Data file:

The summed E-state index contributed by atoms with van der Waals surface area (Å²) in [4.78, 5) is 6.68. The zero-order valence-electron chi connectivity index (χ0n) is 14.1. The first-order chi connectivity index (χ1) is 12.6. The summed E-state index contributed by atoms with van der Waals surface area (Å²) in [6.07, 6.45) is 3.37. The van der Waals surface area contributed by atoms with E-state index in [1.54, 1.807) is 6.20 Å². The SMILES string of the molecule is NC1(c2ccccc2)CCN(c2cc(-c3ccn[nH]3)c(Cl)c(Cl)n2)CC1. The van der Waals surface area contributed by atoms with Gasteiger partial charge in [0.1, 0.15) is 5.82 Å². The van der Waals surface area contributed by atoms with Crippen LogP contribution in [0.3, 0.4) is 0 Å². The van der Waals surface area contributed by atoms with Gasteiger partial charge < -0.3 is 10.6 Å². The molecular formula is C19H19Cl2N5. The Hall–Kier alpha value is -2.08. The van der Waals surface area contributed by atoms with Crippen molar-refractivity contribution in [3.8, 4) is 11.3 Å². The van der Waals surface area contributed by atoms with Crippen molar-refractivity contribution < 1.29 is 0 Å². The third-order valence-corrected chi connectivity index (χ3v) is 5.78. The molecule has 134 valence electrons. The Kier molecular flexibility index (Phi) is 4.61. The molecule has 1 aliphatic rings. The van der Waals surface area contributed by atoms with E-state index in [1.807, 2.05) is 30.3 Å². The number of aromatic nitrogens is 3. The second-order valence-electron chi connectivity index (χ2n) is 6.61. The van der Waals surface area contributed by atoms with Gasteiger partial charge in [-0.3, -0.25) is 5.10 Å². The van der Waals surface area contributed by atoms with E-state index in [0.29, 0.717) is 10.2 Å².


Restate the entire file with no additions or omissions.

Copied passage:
The summed E-state index contributed by atoms with van der Waals surface area (Å²) in [4.78, 5) is 6.68. The zero-order valence-electron chi connectivity index (χ0n) is 14.1. The first-order chi connectivity index (χ1) is 12.6. The summed E-state index contributed by atoms with van der Waals surface area (Å²) in [6.07, 6.45) is 3.37. The van der Waals surface area contributed by atoms with E-state index in [1.54, 1.807) is 6.20 Å². The SMILES string of the molecule is NC1(c2ccccc2)CCN(c2cc(-c3ccn[nH]3)c(Cl)c(Cl)n2)CC1. The van der Waals surface area contributed by atoms with Gasteiger partial charge in [0.1, 0.15) is 5.82 Å². The van der Waals surface area contributed by atoms with Crippen LogP contribution in [0.3, 0.4) is 0 Å². The van der Waals surface area contributed by atoms with Gasteiger partial charge < -0.3 is 10.6 Å². The molecular formula is C19H19Cl2N5. The Hall–Kier alpha value is -2.08. The van der Waals surface area contributed by atoms with Crippen molar-refractivity contribution in [3.8, 4) is 11.3 Å². The van der Waals surface area contributed by atoms with Crippen molar-refractivity contribution < 1.29 is 0 Å². The third-order valence-corrected chi connectivity index (χ3v) is 5.78. The molecule has 134 valence electrons. The Kier molecular flexibility index (Phi) is 4.61. The molecule has 1 aliphatic rings. The van der Waals surface area contributed by atoms with E-state index in [1.807, 2.05) is 30.3 Å². The number of aromatic nitrogens is 3. The second-order valence-electron chi connectivity index (χ2n) is 6.61. The van der Waals surface area contributed by atoms with Gasteiger partial charge in [-0.3, -0.25) is 5.10 Å². The van der Waals surface area contributed by atoms with E-state index in [0.29, 0.717) is 10.2 Å².